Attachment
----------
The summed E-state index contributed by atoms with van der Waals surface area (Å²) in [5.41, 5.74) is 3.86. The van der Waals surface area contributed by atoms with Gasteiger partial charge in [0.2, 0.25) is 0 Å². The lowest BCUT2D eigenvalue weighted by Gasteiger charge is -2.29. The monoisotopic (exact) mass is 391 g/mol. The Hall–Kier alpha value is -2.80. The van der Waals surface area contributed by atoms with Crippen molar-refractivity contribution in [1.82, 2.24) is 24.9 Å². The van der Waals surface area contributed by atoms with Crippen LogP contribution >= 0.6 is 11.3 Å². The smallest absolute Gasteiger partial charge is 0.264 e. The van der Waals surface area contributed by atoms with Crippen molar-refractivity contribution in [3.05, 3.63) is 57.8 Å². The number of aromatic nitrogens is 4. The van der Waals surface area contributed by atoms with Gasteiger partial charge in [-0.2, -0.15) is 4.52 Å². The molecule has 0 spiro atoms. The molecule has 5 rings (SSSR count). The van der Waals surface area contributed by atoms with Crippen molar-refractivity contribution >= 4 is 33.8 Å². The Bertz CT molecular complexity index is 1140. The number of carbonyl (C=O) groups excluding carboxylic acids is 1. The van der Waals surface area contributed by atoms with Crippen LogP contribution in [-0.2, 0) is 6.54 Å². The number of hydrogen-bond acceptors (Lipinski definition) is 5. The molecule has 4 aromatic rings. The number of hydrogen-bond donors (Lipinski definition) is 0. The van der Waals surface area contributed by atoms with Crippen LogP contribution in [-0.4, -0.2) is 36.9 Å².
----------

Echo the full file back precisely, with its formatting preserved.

The summed E-state index contributed by atoms with van der Waals surface area (Å²) in [5.41, 5.74) is 3.86. The van der Waals surface area contributed by atoms with Gasteiger partial charge in [0.2, 0.25) is 0 Å². The lowest BCUT2D eigenvalue weighted by Gasteiger charge is -2.29. The monoisotopic (exact) mass is 391 g/mol. The Hall–Kier alpha value is -2.80. The van der Waals surface area contributed by atoms with Crippen molar-refractivity contribution in [1.82, 2.24) is 24.9 Å². The van der Waals surface area contributed by atoms with Crippen LogP contribution >= 0.6 is 11.3 Å². The smallest absolute Gasteiger partial charge is 0.264 e. The van der Waals surface area contributed by atoms with Crippen molar-refractivity contribution in [3.05, 3.63) is 57.8 Å². The number of aromatic nitrogens is 4. The van der Waals surface area contributed by atoms with Gasteiger partial charge in [-0.2, -0.15) is 4.52 Å². The molecule has 0 spiro atoms. The molecule has 5 rings (SSSR count). The van der Waals surface area contributed by atoms with Crippen molar-refractivity contribution >= 4 is 33.8 Å². The Bertz CT molecular complexity index is 1140. The number of carbonyl (C=O) groups excluding carboxylic acids is 1. The van der Waals surface area contributed by atoms with Crippen LogP contribution in [-0.2, 0) is 6.54 Å². The number of hydrogen-bond acceptors (Lipinski definition) is 5. The molecule has 4 aromatic rings. The number of hydrogen-bond donors (Lipinski definition) is 0. The van der Waals surface area contributed by atoms with Crippen LogP contribution in [-0.4, -0.2) is 36.9 Å².